Plus, Twitter has a large T1 community. It's very supportive in a practical, non judgemental way (unlike FB community which can at times be full of shockingly bad advice)
This forum is very good and supportive.

Haworthia Mon 07-Jan-19 17:50:45

I remember your other thread too. I think you were choosing to exist on very small amounts of toast and fruit (to keep your carb intake low) but people pointed out that eating tiny portions of high carb foods was very unwise. I’m not sure what sort of advice you’re looking for to be honest - you received a lot of good advice in the other thread. You know you need to eat a proper low carb diet.

You don’t eat egg, cheese, nuts, fish? Fine. How about chicken and other meats, with green veg/salads?

Cheekysquirrel Mon 07-Jan-19 18:03:31

I am vegetarian and have been for 32 years.

My diabetes is harder to manage than it used to be, that’s for sure. Yes it’s always been unpredictable to a degree, as all t1 is, but not to how it is now. I feel scared to eat and take more insulin in case it happens to be a time I don’t need more insulin! At least if I don’t eat much and have 0.5u active and am dropping it’s easier to sort than if I’ve taken more insulin and am dropping.
Hormones affect it too, which I know is the norm to a degree but I’m much more insulin resistant one half of the month, then wham, hormones drop out and it’s hypo city. However I can never be sure to the day when that will happen as cycles vary between 24 and 30 days. What if I take more insulin and then it’s a day the hormones drop? I am scared of going low.

GinandGingerBeer Mon 07-Jan-19 20:48:34

I'm the same @Cheekysquirrel, a lot of the time. I'm peri menopausal and completely resistant at times then have to decrease my basal by 60% at others. I'm on a pump due to my insulin sensitivity, (I take fewer u it's a day than you smile)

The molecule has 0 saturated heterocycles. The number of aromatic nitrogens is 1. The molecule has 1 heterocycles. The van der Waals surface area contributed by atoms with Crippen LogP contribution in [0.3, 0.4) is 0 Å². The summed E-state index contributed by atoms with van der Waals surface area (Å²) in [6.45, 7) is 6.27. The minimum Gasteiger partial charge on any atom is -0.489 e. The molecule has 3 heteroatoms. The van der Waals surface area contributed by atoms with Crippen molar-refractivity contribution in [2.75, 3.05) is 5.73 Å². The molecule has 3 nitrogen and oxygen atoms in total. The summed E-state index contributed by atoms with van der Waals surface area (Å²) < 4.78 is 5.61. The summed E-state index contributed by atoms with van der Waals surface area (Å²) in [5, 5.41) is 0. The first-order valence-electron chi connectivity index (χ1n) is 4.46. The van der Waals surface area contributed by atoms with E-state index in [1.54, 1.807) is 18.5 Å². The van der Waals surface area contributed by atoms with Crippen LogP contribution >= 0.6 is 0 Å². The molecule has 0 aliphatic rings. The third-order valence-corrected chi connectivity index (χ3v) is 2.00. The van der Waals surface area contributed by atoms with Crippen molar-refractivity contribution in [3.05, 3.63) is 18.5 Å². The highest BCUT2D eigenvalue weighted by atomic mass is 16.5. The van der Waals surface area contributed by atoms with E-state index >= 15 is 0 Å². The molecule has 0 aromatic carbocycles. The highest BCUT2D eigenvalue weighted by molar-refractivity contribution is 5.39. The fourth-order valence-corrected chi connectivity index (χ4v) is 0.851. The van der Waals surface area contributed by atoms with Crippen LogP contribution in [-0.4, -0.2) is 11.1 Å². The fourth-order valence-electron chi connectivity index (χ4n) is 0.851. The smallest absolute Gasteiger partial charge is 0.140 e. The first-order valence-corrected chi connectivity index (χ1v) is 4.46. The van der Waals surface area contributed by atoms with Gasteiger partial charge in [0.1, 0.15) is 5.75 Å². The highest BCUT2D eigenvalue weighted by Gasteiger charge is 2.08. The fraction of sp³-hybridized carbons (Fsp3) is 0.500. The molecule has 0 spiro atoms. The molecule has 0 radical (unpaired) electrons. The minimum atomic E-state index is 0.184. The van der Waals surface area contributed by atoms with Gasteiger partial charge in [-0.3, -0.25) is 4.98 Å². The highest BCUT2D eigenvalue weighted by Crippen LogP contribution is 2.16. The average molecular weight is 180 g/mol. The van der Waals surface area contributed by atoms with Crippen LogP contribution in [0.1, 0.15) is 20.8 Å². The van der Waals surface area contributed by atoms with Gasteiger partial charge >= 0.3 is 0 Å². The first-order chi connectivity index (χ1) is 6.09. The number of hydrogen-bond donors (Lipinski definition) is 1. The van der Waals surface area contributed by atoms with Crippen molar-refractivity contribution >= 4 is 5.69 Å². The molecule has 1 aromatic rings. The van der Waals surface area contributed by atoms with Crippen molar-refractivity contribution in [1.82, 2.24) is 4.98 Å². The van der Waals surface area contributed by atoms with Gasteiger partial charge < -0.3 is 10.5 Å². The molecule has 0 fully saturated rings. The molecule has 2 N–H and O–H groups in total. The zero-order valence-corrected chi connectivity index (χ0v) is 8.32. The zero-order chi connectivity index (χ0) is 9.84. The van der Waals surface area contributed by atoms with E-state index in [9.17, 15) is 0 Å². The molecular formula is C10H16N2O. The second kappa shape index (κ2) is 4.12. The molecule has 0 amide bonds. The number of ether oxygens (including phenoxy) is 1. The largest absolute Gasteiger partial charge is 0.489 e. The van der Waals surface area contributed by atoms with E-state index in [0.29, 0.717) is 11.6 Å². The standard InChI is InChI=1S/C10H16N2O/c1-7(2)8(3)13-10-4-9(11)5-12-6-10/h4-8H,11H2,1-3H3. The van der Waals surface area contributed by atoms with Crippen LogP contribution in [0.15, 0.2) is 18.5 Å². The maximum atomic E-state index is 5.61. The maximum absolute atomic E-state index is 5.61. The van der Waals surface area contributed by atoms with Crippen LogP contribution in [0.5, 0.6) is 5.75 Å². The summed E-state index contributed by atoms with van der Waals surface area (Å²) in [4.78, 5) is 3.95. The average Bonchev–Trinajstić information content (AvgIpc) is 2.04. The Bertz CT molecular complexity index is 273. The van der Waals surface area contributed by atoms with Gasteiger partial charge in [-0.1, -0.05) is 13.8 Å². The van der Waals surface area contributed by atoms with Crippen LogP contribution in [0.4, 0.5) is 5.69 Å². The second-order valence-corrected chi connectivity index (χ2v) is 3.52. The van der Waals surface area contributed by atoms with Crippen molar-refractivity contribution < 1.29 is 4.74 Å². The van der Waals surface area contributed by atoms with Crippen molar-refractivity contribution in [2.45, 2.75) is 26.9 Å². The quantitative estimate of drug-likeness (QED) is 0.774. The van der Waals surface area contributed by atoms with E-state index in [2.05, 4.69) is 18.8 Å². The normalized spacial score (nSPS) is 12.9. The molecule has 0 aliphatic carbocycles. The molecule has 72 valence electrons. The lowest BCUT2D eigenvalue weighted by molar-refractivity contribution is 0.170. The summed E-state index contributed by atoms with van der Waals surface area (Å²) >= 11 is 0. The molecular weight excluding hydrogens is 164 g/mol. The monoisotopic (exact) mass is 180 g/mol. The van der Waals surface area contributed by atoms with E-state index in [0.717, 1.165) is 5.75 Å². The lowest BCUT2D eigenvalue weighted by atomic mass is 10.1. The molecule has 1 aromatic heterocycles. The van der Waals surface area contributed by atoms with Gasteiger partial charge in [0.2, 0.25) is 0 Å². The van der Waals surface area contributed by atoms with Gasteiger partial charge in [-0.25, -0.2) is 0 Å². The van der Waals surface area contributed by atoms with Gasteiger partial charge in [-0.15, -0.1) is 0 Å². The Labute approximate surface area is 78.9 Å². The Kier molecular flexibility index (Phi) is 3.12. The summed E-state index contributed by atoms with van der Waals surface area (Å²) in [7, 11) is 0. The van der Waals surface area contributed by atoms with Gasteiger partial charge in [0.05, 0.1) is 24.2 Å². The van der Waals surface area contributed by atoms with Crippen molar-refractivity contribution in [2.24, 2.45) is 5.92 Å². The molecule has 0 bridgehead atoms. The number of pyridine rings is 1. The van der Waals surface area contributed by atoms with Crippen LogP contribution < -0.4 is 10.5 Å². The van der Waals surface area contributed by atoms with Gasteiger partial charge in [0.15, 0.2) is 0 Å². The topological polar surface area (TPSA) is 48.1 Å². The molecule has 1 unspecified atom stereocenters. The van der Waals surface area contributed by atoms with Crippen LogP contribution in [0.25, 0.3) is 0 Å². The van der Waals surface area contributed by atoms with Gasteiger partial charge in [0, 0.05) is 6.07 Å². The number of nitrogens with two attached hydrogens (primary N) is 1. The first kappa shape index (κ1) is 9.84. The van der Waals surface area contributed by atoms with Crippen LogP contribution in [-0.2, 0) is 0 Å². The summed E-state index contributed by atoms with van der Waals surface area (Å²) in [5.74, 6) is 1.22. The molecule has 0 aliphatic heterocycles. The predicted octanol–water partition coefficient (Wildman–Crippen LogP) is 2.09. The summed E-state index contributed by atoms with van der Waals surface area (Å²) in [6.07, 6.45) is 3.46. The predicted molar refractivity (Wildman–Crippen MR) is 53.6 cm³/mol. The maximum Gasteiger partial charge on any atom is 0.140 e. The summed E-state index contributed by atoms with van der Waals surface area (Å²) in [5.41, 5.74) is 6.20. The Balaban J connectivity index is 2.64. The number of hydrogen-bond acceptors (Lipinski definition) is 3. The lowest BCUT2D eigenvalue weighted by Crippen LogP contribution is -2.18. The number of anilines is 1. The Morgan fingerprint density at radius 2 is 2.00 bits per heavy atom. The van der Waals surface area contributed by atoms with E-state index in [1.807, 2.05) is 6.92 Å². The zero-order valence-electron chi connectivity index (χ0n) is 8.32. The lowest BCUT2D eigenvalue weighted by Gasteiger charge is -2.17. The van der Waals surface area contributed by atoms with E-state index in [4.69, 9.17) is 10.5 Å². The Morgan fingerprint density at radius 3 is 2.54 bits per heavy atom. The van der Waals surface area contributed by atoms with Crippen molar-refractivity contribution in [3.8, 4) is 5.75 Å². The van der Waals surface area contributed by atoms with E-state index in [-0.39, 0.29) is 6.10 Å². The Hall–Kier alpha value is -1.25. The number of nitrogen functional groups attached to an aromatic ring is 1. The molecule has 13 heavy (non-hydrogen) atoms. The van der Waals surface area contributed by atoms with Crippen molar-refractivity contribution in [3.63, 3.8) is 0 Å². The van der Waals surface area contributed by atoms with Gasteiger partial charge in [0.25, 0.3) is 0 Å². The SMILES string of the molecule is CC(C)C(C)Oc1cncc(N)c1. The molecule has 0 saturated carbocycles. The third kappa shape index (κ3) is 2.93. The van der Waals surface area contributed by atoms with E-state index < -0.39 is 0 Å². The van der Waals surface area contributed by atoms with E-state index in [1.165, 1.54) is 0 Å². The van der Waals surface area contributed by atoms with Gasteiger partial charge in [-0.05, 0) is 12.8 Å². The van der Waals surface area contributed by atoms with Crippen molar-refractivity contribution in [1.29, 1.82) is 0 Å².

I embrace the T1 tech personally. I use the libre with a Miao Miao and an app called spike. Spike gives you a prediction on where your BG will be. I also get my BG values sent through to my Apple Watch.
I understand that you don't want to risk anything too high carb at the minute, but you do need to eat a more balanced diet. I hope you seek out some further support.

snowie01 Mon 07-Jan-19 22:39:34

I understand you. I also have lived on just basal as I hate injections and if I don't eat I don't have to inject. They always hurt, bruise, bleed I'm covered in lumps and bruises it's gross and I hate it. Im always high lately im terrified of lows. It's all a mess and I wish it would go. I hate most foods always have. Would love to low carb but hate the food and fats and protein hurt my stomach as does too much fibre. I eat toast and plain crisps if I eat much and try one big injection at lunch eat and then try last til my basal injection at night where I have another snack.

GinandGingerBeer Mon 07-Jan-19 22:59:51

Oh @snowie01 that doesn't sound like a good way to live, must be very hard.
Ever tried a pump? Only 1 little prick every 3 or 4 days smilewink
I honestly don't notice mine, just hooks under my arm on the side of my bra.

crimsonhair Mon 07-Jan-19 23:08:50

did you try to actually keep a food diary for a few months? you would then be able to see how you react to certain foods at certain times

my dd has been T1 diabetic for over 2 years and she says she treats it lie a game, she want's to beat it every time, she tops up even for snacks under 5g carbs, she says it's better for her to do it (some ppl don't have to as we know)

snowie01 Tue 08-Jan-19 08:15:17

@GinandGingerBeer I have, was on one for 10 years but my sites got very sore and it wasn't infusing the insulin. Been off it 2 years and was nice but consultant and I agree I need to go back on it so am ok the waiting list. The sites seem to have healed so yes def think will improve things. smile

t1mum3 Wed 09-Jan-19 19:41:36

I think you posted before and I gave recommendations of support from DWED and psychiatric support? Have you asked your team for a psychology referral?